2. Constraints can be configured, reused and configured: no need to write validation logic for each check. Less code - less bugs.
    3. If the class, the return value of the method or its parameter are annotated @Validated, then the checks will be automatically performed by the platform each time the method is called.
    4. If the module being executed is annotated @Documented, its preconditions and postconditions will be included in the generated JavaDoc.

    Using 'contract validation' we get clear, compact and easily supported code.

    For an example, let's look at the interface of a REST controller in a CUBA application. The interface PersonApiServiceallows you to get a list of people from the database using the method getPersons()and add a new person using the call addNewPerson(...).

    And do not forget that bean validation is inherited! In other words, if we annotate a certain class, or field, or method, then the same validation annotation will be applied to all classes that inherit this class or implement this interface.

        String NAME = "passportnumber_PersonApiService";
        List<Person> getPersons();
                  @Length(min = 2, max = 255)
                  @Pattern(message = "Bad formed person name: ${validatedValue}",
                           regexp = "^[A-Z][a-z]*(\\s(([a-z]{1,3})|(([a-z]+\\')?[A-Z][a-z]*)))*$")
                  String name,
                  @DecimalMax(message = "Person height can not exceed 300 cm", 
                                        value = "300")
                  @DecimalMin(message = "Person height should be positive", 
                              value = "0", inclusive = false)
                  BigDecimal height,
                  CountryCode country,
                  String passportNumber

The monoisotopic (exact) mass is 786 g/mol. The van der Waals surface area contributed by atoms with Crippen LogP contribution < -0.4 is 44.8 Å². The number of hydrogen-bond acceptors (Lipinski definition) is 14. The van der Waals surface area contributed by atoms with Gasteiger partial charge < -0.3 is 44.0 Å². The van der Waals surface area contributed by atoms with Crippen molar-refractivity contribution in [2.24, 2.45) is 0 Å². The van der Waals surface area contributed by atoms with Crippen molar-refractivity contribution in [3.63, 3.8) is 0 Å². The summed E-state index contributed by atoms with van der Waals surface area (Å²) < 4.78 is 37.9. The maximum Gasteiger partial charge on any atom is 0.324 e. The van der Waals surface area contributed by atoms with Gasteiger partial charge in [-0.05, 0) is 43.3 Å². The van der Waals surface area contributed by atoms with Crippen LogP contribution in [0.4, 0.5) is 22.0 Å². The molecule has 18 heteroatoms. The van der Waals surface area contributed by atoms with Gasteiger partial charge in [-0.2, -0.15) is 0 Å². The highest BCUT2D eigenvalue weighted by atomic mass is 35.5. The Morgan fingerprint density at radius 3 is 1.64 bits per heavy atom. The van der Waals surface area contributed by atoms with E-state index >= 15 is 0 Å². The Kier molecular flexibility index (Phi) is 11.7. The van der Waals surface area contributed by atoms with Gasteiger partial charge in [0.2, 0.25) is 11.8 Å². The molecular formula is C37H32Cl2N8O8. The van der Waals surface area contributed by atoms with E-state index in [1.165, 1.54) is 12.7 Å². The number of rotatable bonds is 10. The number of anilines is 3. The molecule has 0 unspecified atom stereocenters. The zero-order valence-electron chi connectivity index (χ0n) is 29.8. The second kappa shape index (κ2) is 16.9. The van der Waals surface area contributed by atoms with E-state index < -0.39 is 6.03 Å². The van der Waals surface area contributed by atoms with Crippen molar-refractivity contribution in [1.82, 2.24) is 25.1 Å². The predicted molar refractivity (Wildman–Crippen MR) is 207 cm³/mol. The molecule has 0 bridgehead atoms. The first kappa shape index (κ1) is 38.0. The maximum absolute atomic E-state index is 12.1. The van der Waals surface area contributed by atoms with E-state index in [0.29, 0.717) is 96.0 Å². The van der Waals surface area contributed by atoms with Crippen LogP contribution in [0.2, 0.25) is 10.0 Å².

Is this code fragment clear enough?
    _ (Except for the annotation @RequiredView(“_local”)specific to the CUBA Platform and verifying that the returned object Personcontains all the fields from the table PASSPORTNUMBER_PERSON) ._

    The annotation @Validspecifies that each collection object returned by the method getPersons()must also be validated to comply with the class constraints Person.

    In the CUBA application, these methods are available at the following addresses:

    • / app / rest / v2 / services / passportnumber_PersonApiService / getPersons
    • / app / rest / v2 / services / passportnumber_PersonApiService / addNewPerson

    Open the Postman application and make sure that validation works as it should:

    Postman app

    As you may have noticed, in the example above the passport number is not validated. This is because this field requires cross-validation of method parameters addNewPerson, since the choice of a regular expression pattern for validation passportNumberdepends on the field value country. This cross-validation is a complete analogue of class-level entity constraints!

    Cross validation of parameters is supported by JSR 349 ​​and 380. You can read the hibernate documentation to learn how to implement your own cross validation of class / interface methods.

    Outside bean validation

    There is no perfection in the world, so bean validation has its drawbacks and limitations:

    1. Sometimes we just need to check the status of a complex object graph before saving changes to the database. For example, you need to make sure that all elements of the order of the buyer are placed in one package. This is quite a difficult operation, and it is not the best idea to carry it out every time the user adds new items to the order. Therefore, such a check may be needed only once: before saving the object Orderand its sub-objects OrderItemin the database.
    2. Some checks need to be carried out within a transaction. For example, an electronic store system should check whether there are enough copies of a product in stock to fulfill an order before it is committed to the database. Such verification can only be done within a transaction, since the system is multi-threaded and the quantity of goods in stock may change at any time.

    The CUBA Platform offers two mechanisms for data validation to commit, called entity listeners and transaction listeners . Consider them in more detail.

    Entity listemers

    Entity listeners in CUBA are very similar to PreInsertEvent, PreUpdateEventand PredDeleteEventlisteners that JPA offers to the developer. Both mechanisms allow you to check entity objects before and after they are stored in the database.